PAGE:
U.S. Securities and Exchange Commission
Litigation Release No. 21998 / June 14, 2011
SEC v. U.S. Technologies, Inc. and C. Gregory Earls, C.A. No. 02-2495 (JR) (D.D.C.)
FINAL JUDGMENT ENTERED AGAINST FORMER CHAIRMAN AND CEO OF U.S. TECHNOLOGIES, INC.
On June 13, 2011, the Honorable Reggie B. Walton of the U.S. District Court for the District of Columbia entered a final judgment against C. Gregory Earls, the former chairman and CEO of U.S. Technologies, Inc., in SEC v. U.S. Technologies, Inc. and C. Gregory Earls, C.A. No. 02-2495 (JR) (D.D.C.). Without admitting or denying the allegations in the Commission’s complaint, Earls consented to the entry of a final judgment which imposes injunctive relief and prohibits him from serving as an officer or director of a public company for a period of 20 years. The Commission agreed to forego its claims for disgorgement and civil penalties in light of the judgment against Earls in a parallel criminal case in which he was sentenced to over 10 years in prison and ordered to pay nearly $22 million in restitution.
The Commission’s complaint alleged that from June 1998 through August 2002, Earls misappropriated approximately $13.8 million from investors who believed they were giving Earls money to purchase preferred stock and warrants from U.S. Technologies, Inc. (“UST”). According to the complaint, Earls carried out this scheme through a limited liability company he created called USV Partners LLC. The complaint alleged that Earls falsely told investors in USV Partners that the entity was created solely to purchase and hold UST stock and warrants, and that he would not take any management fees. According to the complaint, Earls lured more than one hundred investors into giving him more than $20 million to purchase UST stock and warrants through USV Partners. As alleged in the complaint, although UST badly needed the capital infusion, only a portion of the $20 million received from USV Partners investors was used to purchase UST stock and warrants. The complaint alleged that Earls misappropriated $13.8 million of investors’ money by paying himself $4.7 million in management fees and $9.1 million that he falsely classified as “Legal and Accounting” expenses.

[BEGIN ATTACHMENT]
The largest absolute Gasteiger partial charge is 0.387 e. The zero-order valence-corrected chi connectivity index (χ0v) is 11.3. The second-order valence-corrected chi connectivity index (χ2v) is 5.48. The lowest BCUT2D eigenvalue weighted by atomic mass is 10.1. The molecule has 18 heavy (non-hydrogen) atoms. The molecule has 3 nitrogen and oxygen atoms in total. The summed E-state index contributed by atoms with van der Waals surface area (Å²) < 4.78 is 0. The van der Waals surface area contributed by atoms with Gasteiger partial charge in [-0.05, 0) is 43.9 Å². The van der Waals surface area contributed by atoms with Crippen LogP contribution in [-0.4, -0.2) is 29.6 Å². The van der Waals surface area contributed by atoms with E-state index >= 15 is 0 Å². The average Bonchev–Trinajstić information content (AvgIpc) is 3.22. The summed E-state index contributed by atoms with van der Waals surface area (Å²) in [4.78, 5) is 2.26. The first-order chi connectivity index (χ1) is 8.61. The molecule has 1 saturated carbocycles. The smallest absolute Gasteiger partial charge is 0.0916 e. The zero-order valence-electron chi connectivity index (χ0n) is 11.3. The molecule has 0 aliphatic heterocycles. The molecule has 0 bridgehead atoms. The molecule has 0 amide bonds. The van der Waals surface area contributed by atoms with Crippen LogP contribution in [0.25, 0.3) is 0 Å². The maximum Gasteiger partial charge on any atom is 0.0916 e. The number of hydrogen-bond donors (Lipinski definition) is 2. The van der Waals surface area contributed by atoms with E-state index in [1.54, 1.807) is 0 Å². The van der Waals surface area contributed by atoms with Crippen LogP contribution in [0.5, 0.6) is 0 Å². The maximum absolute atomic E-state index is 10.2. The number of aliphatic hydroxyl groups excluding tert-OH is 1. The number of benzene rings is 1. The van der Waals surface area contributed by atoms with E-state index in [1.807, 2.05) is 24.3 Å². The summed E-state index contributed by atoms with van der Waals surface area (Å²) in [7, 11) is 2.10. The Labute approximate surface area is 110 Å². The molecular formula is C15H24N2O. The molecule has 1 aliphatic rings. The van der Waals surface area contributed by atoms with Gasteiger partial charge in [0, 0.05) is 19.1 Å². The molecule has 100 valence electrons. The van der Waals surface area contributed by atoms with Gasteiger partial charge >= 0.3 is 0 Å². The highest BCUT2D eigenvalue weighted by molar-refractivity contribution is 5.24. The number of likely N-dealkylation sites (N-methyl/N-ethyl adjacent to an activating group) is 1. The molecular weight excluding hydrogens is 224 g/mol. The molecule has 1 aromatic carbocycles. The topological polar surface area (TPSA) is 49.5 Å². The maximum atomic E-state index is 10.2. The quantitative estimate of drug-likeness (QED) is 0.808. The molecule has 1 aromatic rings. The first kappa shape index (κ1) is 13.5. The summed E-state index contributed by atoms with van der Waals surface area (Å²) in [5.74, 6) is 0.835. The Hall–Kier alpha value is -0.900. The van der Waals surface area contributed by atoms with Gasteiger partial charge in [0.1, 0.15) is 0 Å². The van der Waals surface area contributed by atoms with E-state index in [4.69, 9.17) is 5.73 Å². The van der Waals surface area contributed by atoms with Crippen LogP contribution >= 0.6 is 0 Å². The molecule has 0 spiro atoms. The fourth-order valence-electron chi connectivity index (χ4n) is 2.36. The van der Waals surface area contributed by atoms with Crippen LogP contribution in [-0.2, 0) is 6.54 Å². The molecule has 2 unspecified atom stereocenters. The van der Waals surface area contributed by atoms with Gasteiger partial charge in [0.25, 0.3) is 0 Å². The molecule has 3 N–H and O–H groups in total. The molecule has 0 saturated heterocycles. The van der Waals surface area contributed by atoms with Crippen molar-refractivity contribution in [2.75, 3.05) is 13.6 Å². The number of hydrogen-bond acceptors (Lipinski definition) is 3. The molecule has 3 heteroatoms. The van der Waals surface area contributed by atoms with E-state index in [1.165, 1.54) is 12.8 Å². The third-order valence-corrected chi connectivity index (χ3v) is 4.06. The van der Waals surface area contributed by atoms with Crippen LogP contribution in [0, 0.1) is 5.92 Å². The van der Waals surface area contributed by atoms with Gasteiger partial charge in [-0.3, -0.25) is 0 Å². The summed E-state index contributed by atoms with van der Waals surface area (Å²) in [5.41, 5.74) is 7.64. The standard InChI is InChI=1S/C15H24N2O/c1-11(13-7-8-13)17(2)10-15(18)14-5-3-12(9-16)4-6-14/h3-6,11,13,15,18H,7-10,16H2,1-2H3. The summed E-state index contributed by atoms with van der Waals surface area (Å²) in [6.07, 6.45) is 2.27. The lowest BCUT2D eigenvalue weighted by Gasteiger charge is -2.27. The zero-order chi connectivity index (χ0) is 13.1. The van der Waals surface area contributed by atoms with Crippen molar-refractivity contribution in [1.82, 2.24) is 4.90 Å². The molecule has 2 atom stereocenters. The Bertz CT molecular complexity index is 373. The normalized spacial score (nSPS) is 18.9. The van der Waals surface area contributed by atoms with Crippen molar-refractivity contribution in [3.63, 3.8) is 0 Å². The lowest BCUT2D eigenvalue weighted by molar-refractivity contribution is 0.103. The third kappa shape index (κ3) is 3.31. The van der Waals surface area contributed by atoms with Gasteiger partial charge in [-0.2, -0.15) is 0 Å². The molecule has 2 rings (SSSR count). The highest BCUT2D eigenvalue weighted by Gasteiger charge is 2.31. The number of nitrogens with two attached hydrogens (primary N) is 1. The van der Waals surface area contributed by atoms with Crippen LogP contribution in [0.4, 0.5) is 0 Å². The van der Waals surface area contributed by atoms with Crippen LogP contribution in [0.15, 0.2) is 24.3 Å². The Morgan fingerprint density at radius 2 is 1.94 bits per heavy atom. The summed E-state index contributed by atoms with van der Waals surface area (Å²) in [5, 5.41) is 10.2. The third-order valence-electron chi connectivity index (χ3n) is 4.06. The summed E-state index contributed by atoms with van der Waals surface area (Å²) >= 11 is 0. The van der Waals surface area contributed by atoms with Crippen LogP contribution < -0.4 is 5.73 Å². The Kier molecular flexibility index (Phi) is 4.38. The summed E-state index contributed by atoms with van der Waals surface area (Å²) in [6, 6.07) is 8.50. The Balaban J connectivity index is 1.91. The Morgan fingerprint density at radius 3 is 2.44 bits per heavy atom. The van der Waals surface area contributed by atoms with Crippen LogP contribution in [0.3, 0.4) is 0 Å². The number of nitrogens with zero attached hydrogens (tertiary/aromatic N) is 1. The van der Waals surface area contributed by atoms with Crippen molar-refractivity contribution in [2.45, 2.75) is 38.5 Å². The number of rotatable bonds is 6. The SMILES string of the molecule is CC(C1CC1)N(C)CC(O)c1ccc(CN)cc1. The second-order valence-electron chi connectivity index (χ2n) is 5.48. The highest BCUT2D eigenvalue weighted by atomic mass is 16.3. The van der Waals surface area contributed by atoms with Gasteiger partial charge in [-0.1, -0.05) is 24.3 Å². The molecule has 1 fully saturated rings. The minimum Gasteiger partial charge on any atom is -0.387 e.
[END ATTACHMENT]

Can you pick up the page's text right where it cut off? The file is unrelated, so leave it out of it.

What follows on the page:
The final judgment against Earls: (i) permanently enjoins him from violating Section 17(a) of the Securities Act; Sections 10(b) and 13(b)(5) of the Securities Exchange Act and Rules 10b-5 and 13b2-1 thereunder; and from aiding and abetting violations of Exchange Act Sections 13(a), 13(b)(2)(A) and 13(b)(2)(B) and Rules 12b-20, 13a-1, 13a-11, and 13a-13 thereunder; and (ii) bars him from serving as an officer or director of a public company for a period of 20 years.
In a parallel criminal action, U.S. v. Earls, 1:03-CR-00364 (NRB) (S.D.N.Y.), Earls was previously convicted of 22 counts of criminal securities fraud, mail fraud and wire fraud, and was ordered to pay restitution of $21,971,628 and to serve a prison term of 125 months, followed by 3 years of supervised release.
This final judgment against Earls concludes the case. The other defendant, U.S. Technologies, Inc., previously consented to a final judgment ordering injunctive relief and, in a related administrative proceeding, a Commission order deregistering the company’s stock.